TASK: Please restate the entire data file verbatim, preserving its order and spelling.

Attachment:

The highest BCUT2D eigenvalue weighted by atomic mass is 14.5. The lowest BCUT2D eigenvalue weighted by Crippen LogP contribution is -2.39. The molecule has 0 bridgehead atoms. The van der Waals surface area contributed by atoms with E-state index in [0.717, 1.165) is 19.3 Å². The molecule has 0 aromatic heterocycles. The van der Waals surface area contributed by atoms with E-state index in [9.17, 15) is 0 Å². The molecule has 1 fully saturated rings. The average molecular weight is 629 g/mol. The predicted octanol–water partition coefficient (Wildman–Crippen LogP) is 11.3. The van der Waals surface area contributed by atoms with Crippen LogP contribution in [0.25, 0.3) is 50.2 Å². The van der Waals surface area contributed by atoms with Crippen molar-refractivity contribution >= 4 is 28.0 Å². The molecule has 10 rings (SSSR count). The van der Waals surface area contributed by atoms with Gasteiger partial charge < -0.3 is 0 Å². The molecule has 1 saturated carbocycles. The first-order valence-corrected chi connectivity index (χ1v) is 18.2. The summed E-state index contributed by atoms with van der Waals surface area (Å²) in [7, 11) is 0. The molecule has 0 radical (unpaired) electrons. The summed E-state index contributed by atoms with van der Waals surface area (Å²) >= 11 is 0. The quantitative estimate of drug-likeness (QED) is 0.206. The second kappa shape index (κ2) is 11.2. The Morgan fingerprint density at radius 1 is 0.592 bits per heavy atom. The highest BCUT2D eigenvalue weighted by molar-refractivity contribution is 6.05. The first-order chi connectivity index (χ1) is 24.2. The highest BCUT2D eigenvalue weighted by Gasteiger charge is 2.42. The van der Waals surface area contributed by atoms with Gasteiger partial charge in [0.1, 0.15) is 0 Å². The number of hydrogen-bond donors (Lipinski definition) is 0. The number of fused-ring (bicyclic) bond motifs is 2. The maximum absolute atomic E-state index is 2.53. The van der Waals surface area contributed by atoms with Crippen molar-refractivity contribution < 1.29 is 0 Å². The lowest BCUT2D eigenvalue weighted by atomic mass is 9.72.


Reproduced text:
The highest BCUT2D eigenvalue weighted by atomic mass is 14.5. The lowest BCUT2D eigenvalue weighted by Crippen LogP contribution is -2.39. The molecule has 0 bridgehead atoms. The van der Waals surface area contributed by atoms with E-state index in [0.717, 1.165) is 19.3 Å². The molecule has 0 aromatic heterocycles. The van der Waals surface area contributed by atoms with E-state index in [9.17, 15) is 0 Å². The molecule has 1 fully saturated rings. The average molecular weight is 629 g/mol. The predicted octanol–water partition coefficient (Wildman–Crippen LogP) is 11.3. The van der Waals surface area contributed by atoms with Crippen LogP contribution in [0.25, 0.3) is 50.2 Å². The van der Waals surface area contributed by atoms with Crippen molar-refractivity contribution >= 4 is 28.0 Å². The molecule has 10 rings (SSSR count). The van der Waals surface area contributed by atoms with Gasteiger partial charge < -0.3 is 0 Å². The molecule has 1 saturated carbocycles. The first-order valence-corrected chi connectivity index (χ1v) is 18.2. The summed E-state index contributed by atoms with van der Waals surface area (Å²) in [7, 11) is 0. The molecule has 0 radical (unpaired) electrons. The summed E-state index contributed by atoms with van der Waals surface area (Å²) >= 11 is 0. The quantitative estimate of drug-likeness (QED) is 0.206. The second kappa shape index (κ2) is 11.2. The Morgan fingerprint density at radius 1 is 0.592 bits per heavy atom. The highest BCUT2D eigenvalue weighted by molar-refractivity contribution is 6.05. The first-order chi connectivity index (χ1) is 24.2. The highest BCUT2D eigenvalue weighted by Gasteiger charge is 2.42. The van der Waals surface area contributed by atoms with Gasteiger partial charge in [0.1, 0.15) is 0 Å². The number of hydrogen-bond donors (Lipinski definition) is 0. The number of fused-ring (bicyclic) bond motifs is 2. The maximum absolute atomic E-state index is 2.53. The van der Waals surface area contributed by atoms with Crippen molar-refractivity contribution < 1.29 is 0 Å². The lowest BCUT2D eigenvalue weighted by atomic mass is 9.72.